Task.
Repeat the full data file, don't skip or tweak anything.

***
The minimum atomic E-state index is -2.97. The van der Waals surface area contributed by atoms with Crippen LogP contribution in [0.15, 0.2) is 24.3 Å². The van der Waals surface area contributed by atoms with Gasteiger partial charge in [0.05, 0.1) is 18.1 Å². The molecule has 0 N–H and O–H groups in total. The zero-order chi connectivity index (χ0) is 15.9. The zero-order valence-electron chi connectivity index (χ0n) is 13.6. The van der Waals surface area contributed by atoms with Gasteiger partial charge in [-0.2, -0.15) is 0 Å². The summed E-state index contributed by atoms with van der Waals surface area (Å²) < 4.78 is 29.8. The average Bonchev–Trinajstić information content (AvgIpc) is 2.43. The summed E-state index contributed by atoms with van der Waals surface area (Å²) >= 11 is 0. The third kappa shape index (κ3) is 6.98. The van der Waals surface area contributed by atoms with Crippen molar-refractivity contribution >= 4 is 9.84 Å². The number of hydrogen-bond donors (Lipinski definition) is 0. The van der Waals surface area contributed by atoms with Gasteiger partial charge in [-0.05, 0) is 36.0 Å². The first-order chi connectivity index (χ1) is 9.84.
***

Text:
The minimum atomic E-state index is -2.97. The van der Waals surface area contributed by atoms with Crippen LogP contribution in [0.15, 0.2) is 24.3 Å². The van der Waals surface area contributed by atoms with Gasteiger partial charge in [0.05, 0.1) is 18.1 Å². The molecule has 0 N–H and O–H groups in total. The zero-order chi connectivity index (χ0) is 15.9. The zero-order valence-electron chi connectivity index (χ0n) is 13.6. The van der Waals surface area contributed by atoms with Gasteiger partial charge in [-0.2, -0.15) is 0 Å². The summed E-state index contributed by atoms with van der Waals surface area (Å²) < 4.78 is 29.8. The average Bonchev–Trinajstić information content (AvgIpc) is 2.43. The summed E-state index contributed by atoms with van der Waals surface area (Å²) >= 11 is 0. The third kappa shape index (κ3) is 6.98. The van der Waals surface area contributed by atoms with Crippen molar-refractivity contribution >= 4 is 9.84 Å². The number of hydrogen-bond donors (Lipinski definition) is 0. The van der Waals surface area contributed by atoms with Gasteiger partial charge in [-0.05, 0) is 36.0 Å². The first-order chi connectivity index (χ1) is 9.84.